Hi Guys,



I was reading a spec for a commercial UAV and it stated that the design was capable of +/- 6G. I also noted that some catapault launchers generate a 15G load on launching.


Does anybody have an idea of the kind of G forces you see in hobby UAV flying? I was wondering what kind of loads the foam wings could take. Do you think a 6G loading on the wings necessitates making wings from carbon fibre or similar?





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I use simple rules:

30% of material strength at 10g loading on all three axis

Simple fast easy math good baseline.

We have reduced weight (minimullay) by going to 30% at 6g;  however we developed fatigue cracks in certain areas.

So there is no easy answer. depends on material, application, loading, service life, and what you had for breakfast. :) 


Hi Ehren,


Thanks for your reply. I am trying to make an airframe for a UAV using plastic parts coated in a thin nickel alloy. The plastic parts are upto 10 times stronger and stiffer when coated.

I decided to design the wing as a load bearing spar with a seperate leading and trailing edge, this is the easiest for me to make.

I have plenty of ideas on the design of the spar etc but what I am struggling with is what loads to put into the model to validate it....Im using Solidworks to do the analysis.

Very roughly speaking if the total weight of the uav is 7Kg and it is seeing + 6g is the calculation:

7x6x9.81 divided by 2 (for half the wing ) = 206 Kg load

In Solidworks I can apply the load over the top surface of the wing spar and then analyse the deflection and stress. I can then look at the structure from the other axis. Does this analysis technique seem suitable to you or would you do it another way?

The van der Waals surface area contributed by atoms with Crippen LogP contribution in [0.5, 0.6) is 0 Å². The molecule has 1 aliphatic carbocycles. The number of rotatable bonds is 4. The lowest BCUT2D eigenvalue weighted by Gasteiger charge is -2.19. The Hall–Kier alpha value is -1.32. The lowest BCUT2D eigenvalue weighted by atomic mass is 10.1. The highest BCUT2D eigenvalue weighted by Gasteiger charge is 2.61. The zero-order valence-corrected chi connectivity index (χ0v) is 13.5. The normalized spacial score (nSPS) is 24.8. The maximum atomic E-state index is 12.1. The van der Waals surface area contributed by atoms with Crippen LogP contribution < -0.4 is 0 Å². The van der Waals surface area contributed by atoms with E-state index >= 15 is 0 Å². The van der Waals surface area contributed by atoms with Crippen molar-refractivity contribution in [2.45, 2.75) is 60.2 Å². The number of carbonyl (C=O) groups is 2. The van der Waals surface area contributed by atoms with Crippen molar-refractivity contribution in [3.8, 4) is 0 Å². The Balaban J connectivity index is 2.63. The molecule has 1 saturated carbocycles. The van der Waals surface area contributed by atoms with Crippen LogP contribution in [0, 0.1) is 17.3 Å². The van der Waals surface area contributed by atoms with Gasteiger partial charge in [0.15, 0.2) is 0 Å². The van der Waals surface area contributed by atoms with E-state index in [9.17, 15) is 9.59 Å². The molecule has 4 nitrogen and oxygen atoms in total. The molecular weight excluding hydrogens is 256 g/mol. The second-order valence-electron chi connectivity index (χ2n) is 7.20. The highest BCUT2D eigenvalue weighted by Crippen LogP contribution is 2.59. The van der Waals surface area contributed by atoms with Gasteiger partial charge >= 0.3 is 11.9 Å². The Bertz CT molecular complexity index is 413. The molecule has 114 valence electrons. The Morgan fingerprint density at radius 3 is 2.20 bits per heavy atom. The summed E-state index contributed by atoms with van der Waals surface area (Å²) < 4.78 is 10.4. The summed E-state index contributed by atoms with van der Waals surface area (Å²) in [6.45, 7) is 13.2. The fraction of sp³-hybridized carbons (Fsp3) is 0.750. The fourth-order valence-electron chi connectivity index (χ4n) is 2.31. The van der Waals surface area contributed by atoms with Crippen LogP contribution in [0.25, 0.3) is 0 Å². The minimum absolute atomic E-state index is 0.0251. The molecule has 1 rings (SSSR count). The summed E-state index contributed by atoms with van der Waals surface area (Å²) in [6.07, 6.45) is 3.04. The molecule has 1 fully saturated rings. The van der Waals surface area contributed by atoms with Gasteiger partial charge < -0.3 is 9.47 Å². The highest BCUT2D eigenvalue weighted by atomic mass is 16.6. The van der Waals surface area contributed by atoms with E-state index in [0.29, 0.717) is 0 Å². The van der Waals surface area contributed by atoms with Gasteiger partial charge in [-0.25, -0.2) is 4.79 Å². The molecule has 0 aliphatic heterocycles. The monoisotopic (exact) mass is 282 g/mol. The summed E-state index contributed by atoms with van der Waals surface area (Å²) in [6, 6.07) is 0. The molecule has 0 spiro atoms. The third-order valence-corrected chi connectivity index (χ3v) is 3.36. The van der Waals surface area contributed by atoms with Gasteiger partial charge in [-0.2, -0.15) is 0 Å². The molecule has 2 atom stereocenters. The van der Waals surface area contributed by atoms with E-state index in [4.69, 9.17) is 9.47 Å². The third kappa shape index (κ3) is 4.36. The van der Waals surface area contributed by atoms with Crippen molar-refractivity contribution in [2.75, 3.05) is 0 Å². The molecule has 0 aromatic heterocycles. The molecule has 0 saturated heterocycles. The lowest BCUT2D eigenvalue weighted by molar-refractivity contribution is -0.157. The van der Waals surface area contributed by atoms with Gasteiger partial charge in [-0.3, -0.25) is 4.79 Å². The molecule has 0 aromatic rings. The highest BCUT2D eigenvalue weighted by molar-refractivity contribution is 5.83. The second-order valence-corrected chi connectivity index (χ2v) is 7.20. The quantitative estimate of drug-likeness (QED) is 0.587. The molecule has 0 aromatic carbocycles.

I am doubtful that the material I am making will survive such forces unless I can strengthen it with CF rod or perhaps some kind of additional CF spar that fits inside the wing. I was trying to design something that needs no tooling to manufacture.








Just realised I got the calc for the g load wrong it should:


7x6x9.81 divided by 2 (for half the wing ) = 206 N or 21 Kg


This a much more achievable figure for my plastic/metal wing






Two comments:

On using metal covering over rapid prototype core.  That is a useful technique. I've used it as a way to make master plugs for an air intake assembly. We made carbon molds off the chromed plastic plugs then heat treated the molds to use in the autoclave. Worked great but the master plugs were destroyed in the process. Just used recently as a display for old engine. This is an SLA plug that was chromed.

Works fine but I've never used it for a part under load. Your wings will definitely look cool.


On solidworks- I use it every day.

The simulation is pretty good I have some extremely accurate simulations compared to the actual event. On the other hand I have some that are way off.  I suggest building test pieces and compare them to the simulation results. Doesn't have to be a full size or full load. In fact as I get closer to the max material strength the shape of the mesh in the FEA model can affect the results.  So I don't go there.  I'm also not sure how well SW does on secondary stress of composite sandwich. I would check the buckling load of the compression skin.

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